We are so thankful to Stephanie for her expertise and talent in working with our children, adolescents and their families. She is going to miss working with her "children."
This month, we also say good bye to Stephanie Fredericka, LCSW. We wish her well as she dedicates her time to her two sweet little babies.
We are so thankful to Stephanie for her expertise and talent in working with our children, adolescents and their families. She is going to miss working with her "children."
We are happy to share that we have moved!
We are still located at 9 North Beverwyck Rd in Lake Hiawatha, but on the Lower Level instead of the 2nd floor!
Our new space offers two offices, a waiting area and bathroom to provide our clients and therapists with greater comfort and room to wiggle.
We look forward to seeing you soon!
Fighting in front of your children has been proven to take a toll on them. It can lead to emotional issues, psychological issues, and issues with school performance. As a child, hearing adults argue can be stressful. If you feel an argument forming, it is important to go somewhere your child is not.
Stomach pain in children can be caused by both physical issues as well as mental issues such as stress and anxiety. While it is important to get to the root of what is causing this pain, yoga is a great way to help along the way. The breathing techniques as well as the light stretching work to provide relief to your child, while educating them on the benefits of yoga.
Prepared by: Chrissy Sunberg, M.Ed., AAC
Our brain only sees what is in front of us. “Out of sight, out of mind’ is an old expression that is very significant for the time challenged person. It’s easy to end up forgetting to do things that we don’t see, like completing an assignment that’s due at the end of the week, and that assignment in your backpack or on the floor next to the back door.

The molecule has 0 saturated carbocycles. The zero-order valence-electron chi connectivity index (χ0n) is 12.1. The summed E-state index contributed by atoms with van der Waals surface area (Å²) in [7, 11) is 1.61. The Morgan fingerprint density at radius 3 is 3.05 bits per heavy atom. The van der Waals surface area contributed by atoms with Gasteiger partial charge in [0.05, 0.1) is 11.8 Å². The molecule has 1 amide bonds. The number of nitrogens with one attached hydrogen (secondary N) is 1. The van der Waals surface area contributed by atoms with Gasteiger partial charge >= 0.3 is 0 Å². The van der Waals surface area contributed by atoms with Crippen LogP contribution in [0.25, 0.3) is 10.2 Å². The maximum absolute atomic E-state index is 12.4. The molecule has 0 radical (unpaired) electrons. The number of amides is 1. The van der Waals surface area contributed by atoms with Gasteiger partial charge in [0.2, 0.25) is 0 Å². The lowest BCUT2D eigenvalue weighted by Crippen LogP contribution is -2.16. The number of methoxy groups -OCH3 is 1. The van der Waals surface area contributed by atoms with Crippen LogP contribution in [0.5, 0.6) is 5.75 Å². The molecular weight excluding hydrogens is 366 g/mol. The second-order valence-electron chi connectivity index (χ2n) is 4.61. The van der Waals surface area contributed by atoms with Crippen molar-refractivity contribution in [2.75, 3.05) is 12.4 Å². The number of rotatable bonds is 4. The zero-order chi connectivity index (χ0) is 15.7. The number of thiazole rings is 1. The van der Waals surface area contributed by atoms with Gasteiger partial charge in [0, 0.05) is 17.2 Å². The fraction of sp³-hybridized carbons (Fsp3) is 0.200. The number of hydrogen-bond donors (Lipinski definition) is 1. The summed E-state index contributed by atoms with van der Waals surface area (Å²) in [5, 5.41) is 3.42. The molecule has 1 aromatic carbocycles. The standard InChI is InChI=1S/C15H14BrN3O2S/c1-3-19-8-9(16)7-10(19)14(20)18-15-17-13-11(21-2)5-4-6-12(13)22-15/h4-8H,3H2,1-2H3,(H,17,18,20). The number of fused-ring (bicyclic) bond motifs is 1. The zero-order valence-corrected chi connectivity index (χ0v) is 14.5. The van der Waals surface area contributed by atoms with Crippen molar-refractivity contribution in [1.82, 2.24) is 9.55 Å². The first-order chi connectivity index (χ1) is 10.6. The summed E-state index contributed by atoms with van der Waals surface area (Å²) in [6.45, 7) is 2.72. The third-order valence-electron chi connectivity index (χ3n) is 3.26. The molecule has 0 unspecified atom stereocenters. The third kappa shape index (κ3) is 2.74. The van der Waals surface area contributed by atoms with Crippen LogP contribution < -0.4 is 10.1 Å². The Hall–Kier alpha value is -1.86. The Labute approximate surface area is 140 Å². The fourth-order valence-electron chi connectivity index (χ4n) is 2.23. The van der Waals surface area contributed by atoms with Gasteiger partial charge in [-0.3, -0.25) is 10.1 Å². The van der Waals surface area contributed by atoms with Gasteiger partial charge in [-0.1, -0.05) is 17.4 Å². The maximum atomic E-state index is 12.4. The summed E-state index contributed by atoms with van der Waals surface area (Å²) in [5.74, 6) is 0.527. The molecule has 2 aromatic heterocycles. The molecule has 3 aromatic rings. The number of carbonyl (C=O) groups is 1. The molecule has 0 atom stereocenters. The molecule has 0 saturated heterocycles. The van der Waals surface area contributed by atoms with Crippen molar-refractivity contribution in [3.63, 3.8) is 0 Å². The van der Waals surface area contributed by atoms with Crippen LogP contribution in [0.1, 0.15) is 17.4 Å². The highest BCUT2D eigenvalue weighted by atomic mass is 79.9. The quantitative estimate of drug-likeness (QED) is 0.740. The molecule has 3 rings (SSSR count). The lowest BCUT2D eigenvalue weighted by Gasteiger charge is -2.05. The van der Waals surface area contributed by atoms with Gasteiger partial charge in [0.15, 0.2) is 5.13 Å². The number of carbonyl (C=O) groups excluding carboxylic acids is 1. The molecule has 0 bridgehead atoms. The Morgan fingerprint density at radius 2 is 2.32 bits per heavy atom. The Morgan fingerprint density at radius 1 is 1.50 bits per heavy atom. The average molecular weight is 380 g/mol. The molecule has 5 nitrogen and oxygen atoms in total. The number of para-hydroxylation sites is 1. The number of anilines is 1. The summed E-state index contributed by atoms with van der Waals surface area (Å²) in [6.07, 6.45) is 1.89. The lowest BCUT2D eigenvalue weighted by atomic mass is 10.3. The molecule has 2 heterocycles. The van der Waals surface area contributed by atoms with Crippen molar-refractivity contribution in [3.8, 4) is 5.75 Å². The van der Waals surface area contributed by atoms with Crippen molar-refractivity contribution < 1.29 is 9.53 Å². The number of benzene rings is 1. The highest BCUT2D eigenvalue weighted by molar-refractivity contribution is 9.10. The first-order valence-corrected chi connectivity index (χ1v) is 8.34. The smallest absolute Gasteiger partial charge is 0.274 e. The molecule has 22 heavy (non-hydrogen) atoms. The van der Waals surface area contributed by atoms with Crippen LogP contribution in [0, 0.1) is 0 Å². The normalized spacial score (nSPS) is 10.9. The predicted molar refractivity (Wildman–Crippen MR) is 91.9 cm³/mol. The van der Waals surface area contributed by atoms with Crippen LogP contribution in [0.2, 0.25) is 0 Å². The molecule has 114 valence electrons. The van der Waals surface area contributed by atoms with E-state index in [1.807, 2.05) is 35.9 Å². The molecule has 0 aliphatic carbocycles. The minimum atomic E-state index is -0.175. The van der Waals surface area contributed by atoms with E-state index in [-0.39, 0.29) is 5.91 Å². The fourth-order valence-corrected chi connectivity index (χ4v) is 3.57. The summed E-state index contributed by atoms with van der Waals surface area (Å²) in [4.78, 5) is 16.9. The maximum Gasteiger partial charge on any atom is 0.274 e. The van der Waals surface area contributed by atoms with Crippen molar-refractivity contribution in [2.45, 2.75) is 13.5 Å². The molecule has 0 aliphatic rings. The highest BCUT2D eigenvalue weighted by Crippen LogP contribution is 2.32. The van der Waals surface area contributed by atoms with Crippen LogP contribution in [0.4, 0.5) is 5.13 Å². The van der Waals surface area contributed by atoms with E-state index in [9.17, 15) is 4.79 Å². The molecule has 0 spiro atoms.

A student with time management deficits may have trouble with homework, school work, a job and a social life. For example, a student may forget that he had an appointment after school with a teacher to make up an important test. Students with time management issues have a hard time keeping track of time and their many obligations. Students that are time challenged may not turn in their projects on time even though it was assigned a month ago. Some of these students may not realize how much time and effort a project may take and start it the project 2 nights before the due date.
Since time is invisible and we can’t see it, a child, adolescent or adult that struggles with time management is going to need external tools that support the brain in order to remember to get stuff done.
Below is an external toolbox for time management for the time challenged or really anybody.
Analog Clocks - these clocks show three aspects of time: the present, the past and the future. Analog clocks can be displayed all over the house, next to computers, next to the bed, where homework is done, next to the tv and even on a wrist.
Digital Timers - these timers can be used for transitioning from one activity to the next. They can be set for limited time breaks. They can be used as motivators as well.
Daily Planners - with a brain that only focuses on what it sees, it’s important to have a plan for the day in sight. You can simply use a piece of paper and clip it to a clipboard, a planner or you can use a small dry erase board.
Weekly Planners - Keep the weekly plan insight and visible. This is where you can create and maintain your to do lists. You can use a dry erase board or create your own list. Be sure to add everything you need to do for the week plus the fun things you are planning too.